I was obviously drawing the distinction between the fact of airborne infection and washing hands/wearing gloves as a preventative measure in the face of possible infection.

                    And I made the distinction off the back of info provided in the vid link put up by Molly, and because people seemed a tad upset at my original (and I'd say) bog standard and somewhat obvious statement about hand washing as a preventative measure against airborne infection.

                    You seriously think it’s scaremongering to point to handwashing not being much cop against airborne infection? k. Whatever gets you off.

                    • McFlock

                      Did you intend your comment to be relevant to the current pandemic that is the topic of the post?

                    • bill

                      Good grief, but you're being a prick. Read my initial comment and highlight the irrelevance. Then read my reply to Molly, and likewise, highlight the irrelevance.

                      As per usual, the only irrelevant comments I make in regards to a post occur, as this one, in response to your interjections that drag towards the weeds.

                    • McFlock

                      I'm "being a prick" because when people start introducing hollywood disease scenarios into discussions about a real-life pandemic, that just encourages panic which in turn accelerates systemic failures that would otherwise be mitigated or even avoided.

                      And once again, if your scenario were relevant to the current pandemic, the current pandemic would be several orders of magnitude worse than it actually is.

                    • bill

                      Coronavirus can be caught by simply sharing the same breathed air as another. That's not "Hollywood".

                      I have no idea why that simple fact should induce panic in you. (Flu spreads in much the same way). Neither can I grasp how me stating the fact of its airborne character could in any way “accelerate systemic failures”.

                      Actually. If everyone was to go about their social business blissfully unaware there was a chance of infection via airborne particles, then their ideas of “social distancing” wouldn’t cut the mustard in terms of slowing the spread of the disease.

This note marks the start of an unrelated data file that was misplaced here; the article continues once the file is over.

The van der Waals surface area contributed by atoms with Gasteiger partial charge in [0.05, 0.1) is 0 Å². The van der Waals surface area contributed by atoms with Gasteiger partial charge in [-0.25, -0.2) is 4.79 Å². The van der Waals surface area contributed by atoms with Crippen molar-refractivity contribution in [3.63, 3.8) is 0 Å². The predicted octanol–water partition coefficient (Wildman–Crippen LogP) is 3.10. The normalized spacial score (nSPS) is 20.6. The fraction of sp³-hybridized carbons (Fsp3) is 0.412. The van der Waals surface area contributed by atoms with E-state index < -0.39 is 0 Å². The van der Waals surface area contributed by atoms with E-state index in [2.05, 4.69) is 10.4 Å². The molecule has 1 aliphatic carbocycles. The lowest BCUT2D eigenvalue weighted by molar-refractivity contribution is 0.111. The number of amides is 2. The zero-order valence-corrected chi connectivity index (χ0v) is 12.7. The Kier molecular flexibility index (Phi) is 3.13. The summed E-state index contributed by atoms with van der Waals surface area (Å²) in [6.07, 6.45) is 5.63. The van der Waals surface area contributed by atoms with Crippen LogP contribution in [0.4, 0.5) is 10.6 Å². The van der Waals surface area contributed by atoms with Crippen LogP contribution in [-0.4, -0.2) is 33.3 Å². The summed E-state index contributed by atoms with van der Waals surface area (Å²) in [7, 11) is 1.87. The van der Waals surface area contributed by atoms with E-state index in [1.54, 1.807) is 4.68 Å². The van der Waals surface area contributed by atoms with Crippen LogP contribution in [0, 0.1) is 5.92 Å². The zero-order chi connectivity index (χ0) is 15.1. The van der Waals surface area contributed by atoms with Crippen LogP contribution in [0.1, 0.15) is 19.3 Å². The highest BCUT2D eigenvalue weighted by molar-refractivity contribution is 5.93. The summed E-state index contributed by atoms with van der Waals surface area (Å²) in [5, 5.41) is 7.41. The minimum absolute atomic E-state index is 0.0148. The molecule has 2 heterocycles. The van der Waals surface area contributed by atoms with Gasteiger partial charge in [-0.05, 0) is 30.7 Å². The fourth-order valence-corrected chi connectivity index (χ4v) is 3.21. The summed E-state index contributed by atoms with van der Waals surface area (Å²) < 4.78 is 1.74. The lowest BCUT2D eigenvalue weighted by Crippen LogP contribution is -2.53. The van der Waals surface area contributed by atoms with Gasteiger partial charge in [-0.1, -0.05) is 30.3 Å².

That it is airborne simply means the pandemic is exactly as bad as it is. (Obviously)

                    • McFlock

                      At which timecode of that youtube vid did it say that the bounds of lab detectability as reported in a single unreviewed study translated into anything close to "if I walk through a space a few hours after it's been dosed with coronavirus aerosol (someone coughed, breathed, sneezed) […] it's just my breathing in and out that may lead to me becoming infected" as something a normal person should worry about?

                      edit: from incognito’s link in comment 1.2.1.1:

                      “We still don’t know how high a concentration of viable SARS-CoV-2 is needed in practice to infect a human being, though this is something we are looking to model in the future,”

                      That’s the point, right there. I suggest you read the entire link.

                    • bill

                      You're such a fear riddled monkey there McFlock. It's kinda disgusting. I never said anything along the lines of "people should be worried".

                      This entire sub-thread was based on the simple and obvious premise that hand washing has limitations when considering airborne infection. -end-

                    • McFlock

                      If subthread including the "hours later" scenario was an abstraction with no relevance to the current covid-19, why include the sentence:

                      "There's a doubling rate of about 6 days, aye? (Some publications say 4). "

                      Because that clearly implies a specific disease in mind, specifically covid-19, no? So the subthread includes real comments about c19, and abstractions that aren't relevant to covid-19, which is begging for casual readers to confuse your omagerds about "airborne" viruses and actual descriptions of the current conditions as have been reliably demonstrated.

                    • bill

                      List the abstractions that aren't relevant? As an aerosol, the virus remains viable for hours. Therefor it's conceivable to pick it up in an empty room/space. If you think two hours (which is in line with the study Molly linked) is much too long a time, then why not just say so and maybe suggest a more appropriate lapse of time you believe to be more conceivable in terms of picking up infection – instead of wanking on in black and white terms (of seeming denial) for comment after hour after day?

                    • McFlock

                      All the abstractions.

                      Until “We still don’t know how high a concentration of viable SARS-CoV-2 is needed in practice to infect a human being” is resolved, "conceivable" is pointless bullshit. It's "conceivable" that the detectable viral viability is a massive undercount because it maybe blows off polished surfaces with a light breeze and maybe a static discharge. If even one single viable virus does that it's "conceivable" that you could catch the disease days after a single cough in that same space. O. Ma. Gerd. We're all gonna die. I conceived it, so let me tweet that out, put it on FB, make a fucking youtube video. It's conceivable.